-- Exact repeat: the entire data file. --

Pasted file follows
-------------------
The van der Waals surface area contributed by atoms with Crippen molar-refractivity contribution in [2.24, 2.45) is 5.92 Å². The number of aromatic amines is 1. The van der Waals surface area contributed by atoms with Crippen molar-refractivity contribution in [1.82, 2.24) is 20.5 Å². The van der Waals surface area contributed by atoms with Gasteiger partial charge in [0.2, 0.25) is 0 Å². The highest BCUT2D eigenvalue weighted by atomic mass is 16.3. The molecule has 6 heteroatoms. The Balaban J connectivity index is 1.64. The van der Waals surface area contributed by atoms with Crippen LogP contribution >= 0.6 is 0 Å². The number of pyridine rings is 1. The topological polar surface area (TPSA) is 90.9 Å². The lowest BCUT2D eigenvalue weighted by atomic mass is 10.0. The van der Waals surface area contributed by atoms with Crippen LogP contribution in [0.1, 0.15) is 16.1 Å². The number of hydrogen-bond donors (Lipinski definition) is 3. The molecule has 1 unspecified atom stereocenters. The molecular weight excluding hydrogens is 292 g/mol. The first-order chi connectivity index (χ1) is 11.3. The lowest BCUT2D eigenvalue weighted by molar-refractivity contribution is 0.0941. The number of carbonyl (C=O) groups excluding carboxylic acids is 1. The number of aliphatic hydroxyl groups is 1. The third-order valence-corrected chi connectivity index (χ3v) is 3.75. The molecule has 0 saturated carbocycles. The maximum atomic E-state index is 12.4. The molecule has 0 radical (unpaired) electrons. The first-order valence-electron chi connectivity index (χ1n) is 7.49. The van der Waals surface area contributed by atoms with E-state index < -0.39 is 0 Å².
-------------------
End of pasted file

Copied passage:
The van der Waals surface area contributed by atoms with Crippen molar-refractivity contribution in [2.24, 2.45) is 5.92 Å². The number of aromatic amines is 1. The van der Waals surface area contributed by atoms with Crippen molar-refractivity contribution in [1.82, 2.24) is 20.5 Å². The van der Waals surface area contributed by atoms with Gasteiger partial charge in [0.2, 0.25) is 0 Å². The highest BCUT2D eigenvalue weighted by atomic mass is 16.3. The molecule has 6 heteroatoms. The Balaban J connectivity index is 1.64. The van der Waals surface area contributed by atoms with Crippen LogP contribution >= 0.6 is 0 Å². The number of pyridine rings is 1. The topological polar surface area (TPSA) is 90.9 Å². The lowest BCUT2D eigenvalue weighted by atomic mass is 10.0. The van der Waals surface area contributed by atoms with Crippen LogP contribution in [0.1, 0.15) is 16.1 Å². The number of hydrogen-bond donors (Lipinski definition) is 3. The molecule has 1 unspecified atom stereocenters. The molecular weight excluding hydrogens is 292 g/mol. The first-order chi connectivity index (χ1) is 11.3. The lowest BCUT2D eigenvalue weighted by molar-refractivity contribution is 0.0941. The number of carbonyl (C=O) groups excluding carboxylic acids is 1. The number of aliphatic hydroxyl groups is 1. The third-order valence-corrected chi connectivity index (χ3v) is 3.75. The molecule has 0 saturated carbocycles. The maximum atomic E-state index is 12.4. The molecule has 0 radical (unpaired) electrons. The first-order valence-electron chi connectivity index (χ1n) is 7.49. The van der Waals surface area contributed by atoms with E-state index < -0.39 is 0 Å².